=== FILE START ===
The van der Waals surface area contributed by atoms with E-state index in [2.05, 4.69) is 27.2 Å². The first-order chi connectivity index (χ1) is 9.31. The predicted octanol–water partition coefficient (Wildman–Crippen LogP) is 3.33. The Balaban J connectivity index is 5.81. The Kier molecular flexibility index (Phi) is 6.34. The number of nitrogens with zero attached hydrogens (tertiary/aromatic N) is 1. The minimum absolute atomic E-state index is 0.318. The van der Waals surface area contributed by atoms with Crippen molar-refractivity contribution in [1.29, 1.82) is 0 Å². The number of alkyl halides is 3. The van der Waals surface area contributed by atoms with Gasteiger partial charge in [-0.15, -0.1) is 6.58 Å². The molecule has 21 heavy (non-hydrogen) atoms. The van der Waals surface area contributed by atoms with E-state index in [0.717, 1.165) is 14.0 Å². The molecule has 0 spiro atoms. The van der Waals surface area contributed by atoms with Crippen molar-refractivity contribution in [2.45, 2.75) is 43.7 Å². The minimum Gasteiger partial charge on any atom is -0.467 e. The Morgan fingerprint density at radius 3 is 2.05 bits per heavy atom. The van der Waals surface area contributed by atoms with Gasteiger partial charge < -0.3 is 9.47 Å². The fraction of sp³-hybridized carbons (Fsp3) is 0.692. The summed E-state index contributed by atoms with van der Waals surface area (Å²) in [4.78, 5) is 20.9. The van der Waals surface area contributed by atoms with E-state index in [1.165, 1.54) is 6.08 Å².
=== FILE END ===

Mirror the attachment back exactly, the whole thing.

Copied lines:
The van der Waals surface area contributed by atoms with E-state index in [2.05, 4.69) is 27.2 Å². The first-order chi connectivity index (χ1) is 9.31. The predicted octanol–water partition coefficient (Wildman–Crippen LogP) is 3.33. The Balaban J connectivity index is 5.81. The Kier molecular flexibility index (Phi) is 6.34. The number of nitrogens with zero attached hydrogens (tertiary/aromatic N) is 1. The minimum absolute atomic E-state index is 0.318. The van der Waals surface area contributed by atoms with Crippen molar-refractivity contribution in [1.29, 1.82) is 0 Å². The number of alkyl halides is 3. The van der Waals surface area contributed by atoms with Gasteiger partial charge in [-0.15, -0.1) is 6.58 Å². The molecule has 21 heavy (non-hydrogen) atoms. The van der Waals surface area contributed by atoms with E-state index in [0.717, 1.165) is 14.0 Å². The molecule has 0 spiro atoms. The van der Waals surface area contributed by atoms with Crippen molar-refractivity contribution in [2.45, 2.75) is 43.7 Å². The minimum Gasteiger partial charge on any atom is -0.467 e. The Morgan fingerprint density at radius 3 is 2.05 bits per heavy atom. The van der Waals surface area contributed by atoms with Gasteiger partial charge < -0.3 is 9.47 Å². The fraction of sp³-hybridized carbons (Fsp3) is 0.692. The summed E-state index contributed by atoms with van der Waals surface area (Å²) in [4.78, 5) is 20.9. The van der Waals surface area contributed by atoms with E-state index in [1.165, 1.54) is 6.08 Å².